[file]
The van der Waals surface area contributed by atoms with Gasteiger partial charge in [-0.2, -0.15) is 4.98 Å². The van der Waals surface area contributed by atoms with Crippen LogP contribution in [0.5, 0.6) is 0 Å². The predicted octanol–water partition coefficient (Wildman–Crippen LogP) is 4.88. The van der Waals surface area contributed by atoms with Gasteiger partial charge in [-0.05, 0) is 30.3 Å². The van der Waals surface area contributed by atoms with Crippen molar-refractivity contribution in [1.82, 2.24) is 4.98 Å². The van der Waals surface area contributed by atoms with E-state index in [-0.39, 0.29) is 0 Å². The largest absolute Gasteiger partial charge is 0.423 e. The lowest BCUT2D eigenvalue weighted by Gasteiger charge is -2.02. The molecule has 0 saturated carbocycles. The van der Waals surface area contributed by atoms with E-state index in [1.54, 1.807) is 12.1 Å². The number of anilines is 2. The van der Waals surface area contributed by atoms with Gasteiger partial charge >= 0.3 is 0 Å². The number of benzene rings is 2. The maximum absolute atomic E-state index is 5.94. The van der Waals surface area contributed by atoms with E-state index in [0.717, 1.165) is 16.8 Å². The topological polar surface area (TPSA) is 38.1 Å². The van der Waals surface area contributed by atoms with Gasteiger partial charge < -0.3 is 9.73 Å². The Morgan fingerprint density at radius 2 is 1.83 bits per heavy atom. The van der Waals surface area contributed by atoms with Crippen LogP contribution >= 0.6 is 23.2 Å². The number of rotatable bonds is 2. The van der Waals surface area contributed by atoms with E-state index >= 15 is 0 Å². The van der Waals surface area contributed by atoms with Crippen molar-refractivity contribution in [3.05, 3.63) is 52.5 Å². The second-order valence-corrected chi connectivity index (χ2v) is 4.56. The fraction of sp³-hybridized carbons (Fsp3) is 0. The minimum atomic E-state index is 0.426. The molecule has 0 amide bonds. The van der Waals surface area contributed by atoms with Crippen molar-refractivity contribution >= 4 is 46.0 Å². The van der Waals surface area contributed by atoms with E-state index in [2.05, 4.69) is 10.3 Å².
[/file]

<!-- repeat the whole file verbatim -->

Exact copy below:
The van der Waals surface area contributed by atoms with Gasteiger partial charge in [-0.2, -0.15) is 4.98 Å². The van der Waals surface area contributed by atoms with Crippen LogP contribution in [0.5, 0.6) is 0 Å². The predicted octanol–water partition coefficient (Wildman–Crippen LogP) is 4.88. The van der Waals surface area contributed by atoms with Gasteiger partial charge in [-0.05, 0) is 30.3 Å². The van der Waals surface area contributed by atoms with Crippen molar-refractivity contribution in [1.82, 2.24) is 4.98 Å². The van der Waals surface area contributed by atoms with E-state index in [-0.39, 0.29) is 0 Å². The largest absolute Gasteiger partial charge is 0.423 e. The lowest BCUT2D eigenvalue weighted by Gasteiger charge is -2.02. The molecule has 0 saturated carbocycles. The van der Waals surface area contributed by atoms with E-state index in [1.54, 1.807) is 12.1 Å². The number of anilines is 2. The van der Waals surface area contributed by atoms with Gasteiger partial charge >= 0.3 is 0 Å². The number of benzene rings is 2. The maximum absolute atomic E-state index is 5.94. The van der Waals surface area contributed by atoms with E-state index in [0.717, 1.165) is 16.8 Å². The topological polar surface area (TPSA) is 38.1 Å². The van der Waals surface area contributed by atoms with Gasteiger partial charge < -0.3 is 9.73 Å². The Morgan fingerprint density at radius 2 is 1.83 bits per heavy atom. The van der Waals surface area contributed by atoms with Crippen LogP contribution >= 0.6 is 23.2 Å². The number of rotatable bonds is 2. The van der Waals surface area contributed by atoms with E-state index >= 15 is 0 Å². The van der Waals surface area contributed by atoms with Crippen molar-refractivity contribution in [3.05, 3.63) is 52.5 Å². The second-order valence-corrected chi connectivity index (χ2v) is 4.56. The fraction of sp³-hybridized carbons (Fsp3) is 0. The minimum atomic E-state index is 0.426. The molecule has 0 amide bonds. The van der Waals surface area contributed by atoms with Crippen molar-refractivity contribution >= 4 is 46.0 Å². The van der Waals surface area contributed by atoms with E-state index in [2.05, 4.69) is 10.3 Å².